I was born on March 10, 1956 in Los Angeles, California. When I was a kid growing up in South Los Angeles (Watts), I always admired cars. Markedly, and because of this admiration, I took a liking to cars at a very young age. Moreover, I was fascinated with how cars made their way across the road and was rivetted by what made them move. It was the motion of a vehicle which intrigued me the most. I was spellbound because something made it move and I was eager to find out why. When my mother drove her vehicle into the Chevron station at Central Avenue & Manchester Ave, she would greet the attendant named “AL.” Yes! There was a time when service stations had large glass windows and you could actually see an attendant get up from a spring-loaded chair and walk out to your vehicle and provide customer service. My mother would exchange greetings with AL and then yell out the window, “Filler up with Ethyl!” While sitting in the back seat of the car you could smell gasoline being pumped into the filler neck of the fuel tank. AL would then pop the hood on my mother’s 1956 Pontiac Star Chief (Red & White color scheme) and check the engine fluids and clean the windows. Back then oil was cheap and if engine oil was low, AL would retrieve a glass quart of oil from a display rack adjacent to the pumps and level off any oil deficiencies. Eventually, I discovered that engines propelled cars across the highway. The years would pass and by 1969 I would be 13 years old.
My family and I continued living in Watts. I didn’t know what the future held for me in life, but one thing was certain, I would be sitting on the front porch listening to Jimmy Hendricks (Along the Watchtower) and watching LAPD pass through our town and residential streets driving 1969 Plymouth Belvederes. Those cars were essentially 4 door Roadrunners. Those police vehicles were an outright street beast. But that’s not what made me fall in love with MOPAR. It was when my cousin Lawrence Fuzee returned home from Vietnam and purchased a brand new 1969 Dodge Charger with a 383 Magnum engine & 727 Torque Flight Transmission. He took me for a ride in his new car. Man! What a thrill ride that was. Hence, from 1969 thru 1971 I would follow Dodge and Plymouth and their productions of street machines. I said to myself, “one day I’m going to own one of those cars.” But like with most people, time and money stood in the way.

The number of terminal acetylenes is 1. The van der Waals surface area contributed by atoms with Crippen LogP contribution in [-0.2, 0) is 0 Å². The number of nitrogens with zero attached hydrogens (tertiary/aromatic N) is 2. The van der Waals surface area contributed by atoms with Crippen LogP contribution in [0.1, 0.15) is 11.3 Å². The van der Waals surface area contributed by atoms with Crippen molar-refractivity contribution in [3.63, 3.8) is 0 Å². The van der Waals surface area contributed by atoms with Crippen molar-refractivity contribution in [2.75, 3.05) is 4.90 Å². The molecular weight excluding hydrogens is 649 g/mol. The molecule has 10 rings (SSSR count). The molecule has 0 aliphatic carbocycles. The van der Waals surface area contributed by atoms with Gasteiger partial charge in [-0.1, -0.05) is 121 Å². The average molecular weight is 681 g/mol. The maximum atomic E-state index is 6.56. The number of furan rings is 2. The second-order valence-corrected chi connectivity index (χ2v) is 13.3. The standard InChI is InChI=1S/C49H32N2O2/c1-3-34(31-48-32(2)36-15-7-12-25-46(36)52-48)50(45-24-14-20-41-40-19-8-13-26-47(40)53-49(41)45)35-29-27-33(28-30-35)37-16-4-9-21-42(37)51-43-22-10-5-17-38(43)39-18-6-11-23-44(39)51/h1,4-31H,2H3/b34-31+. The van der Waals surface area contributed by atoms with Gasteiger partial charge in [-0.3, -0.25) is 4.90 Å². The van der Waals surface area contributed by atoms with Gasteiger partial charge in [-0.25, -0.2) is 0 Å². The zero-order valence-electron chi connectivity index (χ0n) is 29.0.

Growing up in an indigent community wasn’t easy. Again, the years would pass and Jimmy Hendricks words became surreal: “There must be some way out of here said the joker to the thief. There's too much confusion, I can't get no relief.” So! By September 8, 1981, I joined the very police department which patrolled our neighborhood in those 1969 Plymouth Belvederes: The Los Angeles Police Department.
As a result of stable employment, the money began coming in and my dream of owing one of those cars was becoming a reality. Markedly, by 1992, I would purchase my first MOPAR. It is a 1970 Dodge Charger R/T. I purchased the car in Indio, California from Todd A. Brewer. Todd sold the vehicle because he was on his way to college. The second vehicle I purchased is a 1969 Plymouth Roadrunner. I spotted the Roadrunner on a fluke sitting in a driveway of a residential home. The Bible say’s “knock and the door will open; seek and ye shall find.” And so, I did. I purchased the RR from Walter Martinez of San Dimas, California. I trailered both vehicles home and parked them. I was working various assignments within the LAPD and my time was limited. My intentions were to restore the vehicles when time became available. Unfortunately, life would present various obstacles and effectively disrupt my plans for a complete restoration.
Both vehicles sat stored in my mothers’ garage from 1992 until present. Upon my retirement and after 35-years of service with the LAPD, I left Southern California for Northern California. Upon purchasing a home and building a 2400 Sq Ft. building, I’m ready to get underway with the restoration process. Both vehicles are matching numbers with original production sheets and vehicle brochures.
In August 2020 during the Covid19 pandemic, I was able to bring both vehicles home.